A journalist is a journalist, student or not: Why j-students have ethics codes too

The job of a journalism school includes providing its students with a solid journalistic ethical foundation. Rhiannon Russell compares the student ethics codes of institutions across the country—from UBC all the way to King's—and with explanation from directors and professors at some of Canada's most well-known journalism schools, lays out why, when it comes down to it, the rules of the game are the same for everyone, student or not.


The job of a journalism school includes providing its students with a solid journalistic ethical foundation. Rhiannon Russell compares the student ethics codes of institutions across the country—from UBC all the way to King's—and with explanation from directors and professors at some of Canada's most well-known journalism schools, lays out why, when it comes down to it, the rules of the game are the same for everyone, student or not.


Whether it’s called a code of ethics, rules of the game, or professional standards, most Canadian journalism schools have put in place some sort of guidelines to inform their students of proper ethical behaviour.

The ethical guidelines are distinct from generic academic integrity policies that apply to university and college programs, though these kinds of policies are a foundation for rules specific to journalism students.

The generic policies – which, for example, ban plagiarism and other forms of academic dishonesty – obviously still apply to j-students, but since doing journalism properly requires knowledge of nuanced ethical practices, an ethics code is seen by many journalism professors as necessary.

“To some degree, we’re dealing with something different in a journalism school,” says Christopher Waddell, director of Carleton University’s journalism and communication school. For instance, a journalism assignment is very different from a history essay – in terms of both theoretics and execution.

A journalist is a journalist, student or not, and the same legal rules and ethical principles apply, whether content is being published in a major daily, broadcast on a TV network or posted on a school blog.

The Canadian Association of Journalists’ “Principles for Ethical Journalism” is one of Canada’s most well-known ethics codes.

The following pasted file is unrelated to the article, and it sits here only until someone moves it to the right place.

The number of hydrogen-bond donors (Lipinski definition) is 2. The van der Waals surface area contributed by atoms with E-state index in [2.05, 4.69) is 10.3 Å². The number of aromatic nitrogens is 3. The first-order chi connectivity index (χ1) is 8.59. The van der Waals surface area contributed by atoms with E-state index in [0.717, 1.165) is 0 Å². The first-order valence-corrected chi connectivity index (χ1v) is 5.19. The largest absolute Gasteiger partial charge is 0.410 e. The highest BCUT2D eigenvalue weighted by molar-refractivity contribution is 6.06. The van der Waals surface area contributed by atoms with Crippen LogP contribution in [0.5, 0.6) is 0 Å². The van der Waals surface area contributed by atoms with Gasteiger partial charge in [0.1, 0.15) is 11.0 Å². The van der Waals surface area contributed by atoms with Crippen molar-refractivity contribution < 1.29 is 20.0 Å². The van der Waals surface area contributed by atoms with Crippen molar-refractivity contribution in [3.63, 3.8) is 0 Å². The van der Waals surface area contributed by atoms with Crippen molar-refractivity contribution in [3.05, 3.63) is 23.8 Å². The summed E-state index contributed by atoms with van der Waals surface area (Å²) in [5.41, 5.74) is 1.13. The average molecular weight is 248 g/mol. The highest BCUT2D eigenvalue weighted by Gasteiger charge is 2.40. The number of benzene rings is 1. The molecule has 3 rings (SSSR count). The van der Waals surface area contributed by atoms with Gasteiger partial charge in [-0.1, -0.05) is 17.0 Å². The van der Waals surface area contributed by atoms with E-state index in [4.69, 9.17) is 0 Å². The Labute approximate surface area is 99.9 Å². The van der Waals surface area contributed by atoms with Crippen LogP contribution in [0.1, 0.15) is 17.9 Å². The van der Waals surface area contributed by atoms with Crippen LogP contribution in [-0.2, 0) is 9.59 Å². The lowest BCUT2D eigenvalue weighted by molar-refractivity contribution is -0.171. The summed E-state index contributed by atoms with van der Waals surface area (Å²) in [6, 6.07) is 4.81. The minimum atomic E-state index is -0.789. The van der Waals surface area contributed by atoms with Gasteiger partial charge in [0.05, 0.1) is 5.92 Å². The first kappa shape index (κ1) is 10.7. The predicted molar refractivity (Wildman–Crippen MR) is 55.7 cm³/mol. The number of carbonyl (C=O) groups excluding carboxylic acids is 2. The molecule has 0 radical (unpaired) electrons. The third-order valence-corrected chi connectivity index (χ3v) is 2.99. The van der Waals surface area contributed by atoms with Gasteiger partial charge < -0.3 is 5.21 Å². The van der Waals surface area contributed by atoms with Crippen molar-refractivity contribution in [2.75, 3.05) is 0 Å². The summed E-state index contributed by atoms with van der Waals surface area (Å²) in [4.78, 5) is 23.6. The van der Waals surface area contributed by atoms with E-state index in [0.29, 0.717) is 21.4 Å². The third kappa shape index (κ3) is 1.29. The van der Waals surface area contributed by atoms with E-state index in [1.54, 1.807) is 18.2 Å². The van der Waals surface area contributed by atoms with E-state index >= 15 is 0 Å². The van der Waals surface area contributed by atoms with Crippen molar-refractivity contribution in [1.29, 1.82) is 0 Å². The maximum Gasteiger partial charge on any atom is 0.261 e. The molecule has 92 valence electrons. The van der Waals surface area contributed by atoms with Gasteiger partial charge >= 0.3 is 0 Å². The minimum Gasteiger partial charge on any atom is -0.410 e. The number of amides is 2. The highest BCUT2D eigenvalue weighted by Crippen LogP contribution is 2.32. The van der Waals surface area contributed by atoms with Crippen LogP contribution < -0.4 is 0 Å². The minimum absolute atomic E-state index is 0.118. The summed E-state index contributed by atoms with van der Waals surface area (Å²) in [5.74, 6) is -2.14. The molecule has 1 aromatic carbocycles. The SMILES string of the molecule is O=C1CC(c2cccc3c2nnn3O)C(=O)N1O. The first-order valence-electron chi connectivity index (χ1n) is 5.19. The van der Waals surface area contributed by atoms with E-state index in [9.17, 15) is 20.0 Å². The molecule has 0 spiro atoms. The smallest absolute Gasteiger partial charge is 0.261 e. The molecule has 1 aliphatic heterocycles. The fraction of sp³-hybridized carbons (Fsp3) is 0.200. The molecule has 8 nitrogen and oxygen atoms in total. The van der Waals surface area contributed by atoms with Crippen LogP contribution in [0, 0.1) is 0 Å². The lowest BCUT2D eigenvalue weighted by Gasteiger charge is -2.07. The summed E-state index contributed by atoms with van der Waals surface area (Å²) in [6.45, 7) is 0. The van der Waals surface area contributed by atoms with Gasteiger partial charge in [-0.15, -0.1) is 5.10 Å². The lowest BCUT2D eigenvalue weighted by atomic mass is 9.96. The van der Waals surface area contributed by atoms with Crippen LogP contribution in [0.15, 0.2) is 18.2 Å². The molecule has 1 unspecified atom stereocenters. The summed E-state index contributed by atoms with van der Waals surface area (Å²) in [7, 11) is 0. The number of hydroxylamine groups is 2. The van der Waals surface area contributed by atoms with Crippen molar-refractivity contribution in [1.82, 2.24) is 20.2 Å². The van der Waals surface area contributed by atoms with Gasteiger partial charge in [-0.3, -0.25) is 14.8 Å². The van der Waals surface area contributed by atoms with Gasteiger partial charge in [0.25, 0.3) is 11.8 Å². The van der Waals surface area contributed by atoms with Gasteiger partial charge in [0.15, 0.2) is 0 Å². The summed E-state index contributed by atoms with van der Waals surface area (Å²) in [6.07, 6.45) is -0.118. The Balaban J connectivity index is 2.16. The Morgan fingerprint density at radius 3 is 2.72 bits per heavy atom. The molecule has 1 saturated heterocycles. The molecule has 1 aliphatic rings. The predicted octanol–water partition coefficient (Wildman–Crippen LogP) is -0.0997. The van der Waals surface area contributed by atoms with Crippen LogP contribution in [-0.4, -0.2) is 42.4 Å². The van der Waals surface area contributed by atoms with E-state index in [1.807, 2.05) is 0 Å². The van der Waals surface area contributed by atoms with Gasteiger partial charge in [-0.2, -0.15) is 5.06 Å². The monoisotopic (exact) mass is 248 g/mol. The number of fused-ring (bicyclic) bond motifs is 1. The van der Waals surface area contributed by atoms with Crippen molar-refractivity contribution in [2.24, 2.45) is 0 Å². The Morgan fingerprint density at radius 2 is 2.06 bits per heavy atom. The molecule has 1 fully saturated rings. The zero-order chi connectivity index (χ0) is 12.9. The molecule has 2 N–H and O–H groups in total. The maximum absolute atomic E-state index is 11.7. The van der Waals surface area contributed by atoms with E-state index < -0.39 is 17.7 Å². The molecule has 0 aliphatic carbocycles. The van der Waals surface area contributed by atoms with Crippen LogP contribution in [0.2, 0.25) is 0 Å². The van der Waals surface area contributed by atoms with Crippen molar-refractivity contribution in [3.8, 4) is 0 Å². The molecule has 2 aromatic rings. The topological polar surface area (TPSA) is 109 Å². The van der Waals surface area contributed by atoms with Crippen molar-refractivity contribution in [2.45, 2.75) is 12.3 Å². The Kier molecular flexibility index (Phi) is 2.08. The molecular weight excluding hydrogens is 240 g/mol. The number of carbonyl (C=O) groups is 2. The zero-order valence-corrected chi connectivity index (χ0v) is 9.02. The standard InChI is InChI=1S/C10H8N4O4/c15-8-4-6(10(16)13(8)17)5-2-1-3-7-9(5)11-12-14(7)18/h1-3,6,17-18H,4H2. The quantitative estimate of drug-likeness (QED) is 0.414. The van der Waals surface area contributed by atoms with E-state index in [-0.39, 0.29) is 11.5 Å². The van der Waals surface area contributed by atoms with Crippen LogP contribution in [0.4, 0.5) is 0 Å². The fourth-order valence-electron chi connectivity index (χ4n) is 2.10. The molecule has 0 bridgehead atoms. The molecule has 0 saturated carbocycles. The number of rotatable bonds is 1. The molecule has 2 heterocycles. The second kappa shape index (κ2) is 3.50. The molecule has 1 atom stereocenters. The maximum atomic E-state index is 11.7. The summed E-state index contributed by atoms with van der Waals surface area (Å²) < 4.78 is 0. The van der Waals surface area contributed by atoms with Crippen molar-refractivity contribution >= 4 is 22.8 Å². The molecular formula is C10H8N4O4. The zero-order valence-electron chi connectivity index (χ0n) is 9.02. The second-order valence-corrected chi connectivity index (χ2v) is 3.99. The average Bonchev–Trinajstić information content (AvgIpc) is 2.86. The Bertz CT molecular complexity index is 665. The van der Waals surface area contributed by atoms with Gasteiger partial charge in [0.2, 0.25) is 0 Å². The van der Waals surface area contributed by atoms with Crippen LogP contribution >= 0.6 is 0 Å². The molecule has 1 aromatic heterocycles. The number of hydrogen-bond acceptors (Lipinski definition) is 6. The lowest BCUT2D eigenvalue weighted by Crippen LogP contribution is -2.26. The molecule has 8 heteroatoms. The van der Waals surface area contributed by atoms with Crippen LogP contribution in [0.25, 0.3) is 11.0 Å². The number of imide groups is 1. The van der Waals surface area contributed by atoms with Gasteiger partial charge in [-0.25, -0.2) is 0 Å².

We've compared several schools’ codes to that of the CAJ and find that they’re all pretty similar, with one exception: Most schools don’t have any guidelines for social media use. (The CAJ revised its principles last year to include digital media.) But more on that later. For now, the comparisons.

(Note: Each blurb below has been taken directly from the respective school's students' ethics code.)



Concordia: Always aim for accuracy, neither adding nor omitting material which would distort the meaning of a story. Every bit of information used in a story must be verifiable by your editor/producer/instructor. Under no circumstances should you fabricate or fake any material.

Ryerson: Accuracy is the first and most important value for reporting. Every reporter and therefore every journalism student is responsible for ensuring total accuracy in every story, including every class assignment, regardless of size or scope. Facts include the correct spelling of names, correct job titles, ages, dates, and every other detail in a story. Accuracy is also required in direct quotes as well as all reporting of people's opinions, feelings, and recollections. What people say should be represented fairly and in context.

Wilfred Laurier Brantford: Students will be held responsible for any inaccuracies in their work, whether intentional or merely careless. But fabrication — the making up of information — is the most serious form of academic and journalistic dishonesty. Nothing justifies it. In journalism, it destroys the public's faith that what is presented is accurate reportage; at Laurier Brantford, it is a serious offence against the standards of the Journalism program and the university's Student Code of Conduct and Discipline.